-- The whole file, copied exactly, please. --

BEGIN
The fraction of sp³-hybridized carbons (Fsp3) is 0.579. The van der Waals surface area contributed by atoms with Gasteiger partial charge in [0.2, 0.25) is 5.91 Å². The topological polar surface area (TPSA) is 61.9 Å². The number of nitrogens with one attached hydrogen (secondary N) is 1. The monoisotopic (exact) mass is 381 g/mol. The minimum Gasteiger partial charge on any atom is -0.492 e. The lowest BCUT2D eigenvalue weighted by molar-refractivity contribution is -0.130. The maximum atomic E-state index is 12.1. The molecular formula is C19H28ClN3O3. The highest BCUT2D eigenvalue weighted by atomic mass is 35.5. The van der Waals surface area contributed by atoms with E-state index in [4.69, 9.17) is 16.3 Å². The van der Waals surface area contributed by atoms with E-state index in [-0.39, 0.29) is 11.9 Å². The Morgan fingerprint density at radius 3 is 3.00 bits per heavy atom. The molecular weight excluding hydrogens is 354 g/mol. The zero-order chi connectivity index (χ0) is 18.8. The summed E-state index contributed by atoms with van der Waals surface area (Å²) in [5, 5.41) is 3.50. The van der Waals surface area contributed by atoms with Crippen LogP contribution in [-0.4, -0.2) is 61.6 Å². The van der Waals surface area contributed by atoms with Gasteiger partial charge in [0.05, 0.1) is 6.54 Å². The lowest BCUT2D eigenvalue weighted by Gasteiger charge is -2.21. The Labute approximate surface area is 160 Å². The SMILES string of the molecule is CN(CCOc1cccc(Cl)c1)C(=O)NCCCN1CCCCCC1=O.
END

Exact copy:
The fraction of sp³-hybridized carbons (Fsp3) is 0.579. The van der Waals surface area contributed by atoms with Gasteiger partial charge in [0.2, 0.25) is 5.91 Å². The topological polar surface area (TPSA) is 61.9 Å². The number of nitrogens with one attached hydrogen (secondary N) is 1. The monoisotopic (exact) mass is 381 g/mol. The minimum Gasteiger partial charge on any atom is -0.492 e. The lowest BCUT2D eigenvalue weighted by molar-refractivity contribution is -0.130. The maximum atomic E-state index is 12.1. The molecular formula is C19H28ClN3O3. The highest BCUT2D eigenvalue weighted by atomic mass is 35.5. The van der Waals surface area contributed by atoms with E-state index in [4.69, 9.17) is 16.3 Å². The van der Waals surface area contributed by atoms with E-state index in [-0.39, 0.29) is 11.9 Å². The Morgan fingerprint density at radius 3 is 3.00 bits per heavy atom. The molecular weight excluding hydrogens is 354 g/mol. The zero-order chi connectivity index (χ0) is 18.8. The summed E-state index contributed by atoms with van der Waals surface area (Å²) in [5, 5.41) is 3.50. The van der Waals surface area contributed by atoms with Crippen LogP contribution in [-0.4, -0.2) is 61.6 Å². The van der Waals surface area contributed by atoms with Gasteiger partial charge in [0.05, 0.1) is 6.54 Å². The lowest BCUT2D eigenvalue weighted by Gasteiger charge is -2.21. The Labute approximate surface area is 160 Å². The SMILES string of the molecule is CN(CCOc1cccc(Cl)c1)C(=O)NCCCN1CCCCCC1=O.